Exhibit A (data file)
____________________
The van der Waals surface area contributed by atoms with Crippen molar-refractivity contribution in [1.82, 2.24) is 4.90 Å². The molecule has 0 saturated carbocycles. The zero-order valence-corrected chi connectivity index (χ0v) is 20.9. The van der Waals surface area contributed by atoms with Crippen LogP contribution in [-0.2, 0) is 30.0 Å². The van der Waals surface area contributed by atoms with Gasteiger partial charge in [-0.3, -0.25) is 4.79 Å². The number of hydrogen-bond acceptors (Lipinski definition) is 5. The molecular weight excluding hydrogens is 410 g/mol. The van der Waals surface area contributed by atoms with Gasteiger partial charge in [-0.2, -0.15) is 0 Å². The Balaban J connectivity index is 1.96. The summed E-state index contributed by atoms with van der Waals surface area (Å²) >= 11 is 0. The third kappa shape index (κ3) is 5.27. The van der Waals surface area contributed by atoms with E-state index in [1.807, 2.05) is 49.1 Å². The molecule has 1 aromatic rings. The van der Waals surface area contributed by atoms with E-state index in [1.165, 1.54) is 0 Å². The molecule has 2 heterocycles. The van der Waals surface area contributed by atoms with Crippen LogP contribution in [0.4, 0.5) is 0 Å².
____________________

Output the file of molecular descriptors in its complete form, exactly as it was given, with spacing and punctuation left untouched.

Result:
The van der Waals surface area contributed by atoms with Crippen molar-refractivity contribution in [1.82, 2.24) is 4.90 Å². The molecule has 0 saturated carbocycles. The zero-order valence-corrected chi connectivity index (χ0v) is 20.9. The van der Waals surface area contributed by atoms with Crippen LogP contribution in [-0.2, 0) is 30.0 Å². The van der Waals surface area contributed by atoms with Gasteiger partial charge in [-0.3, -0.25) is 4.79 Å². The number of hydrogen-bond acceptors (Lipinski definition) is 5. The molecular weight excluding hydrogens is 410 g/mol. The van der Waals surface area contributed by atoms with Gasteiger partial charge in [-0.2, -0.15) is 0 Å². The Balaban J connectivity index is 1.96. The summed E-state index contributed by atoms with van der Waals surface area (Å²) >= 11 is 0. The third kappa shape index (κ3) is 5.27. The van der Waals surface area contributed by atoms with E-state index in [1.807, 2.05) is 49.1 Å². The molecule has 1 aromatic rings. The van der Waals surface area contributed by atoms with E-state index in [1.165, 1.54) is 0 Å². The molecule has 2 heterocycles. The van der Waals surface area contributed by atoms with Crippen LogP contribution in [0.4, 0.5) is 0 Å².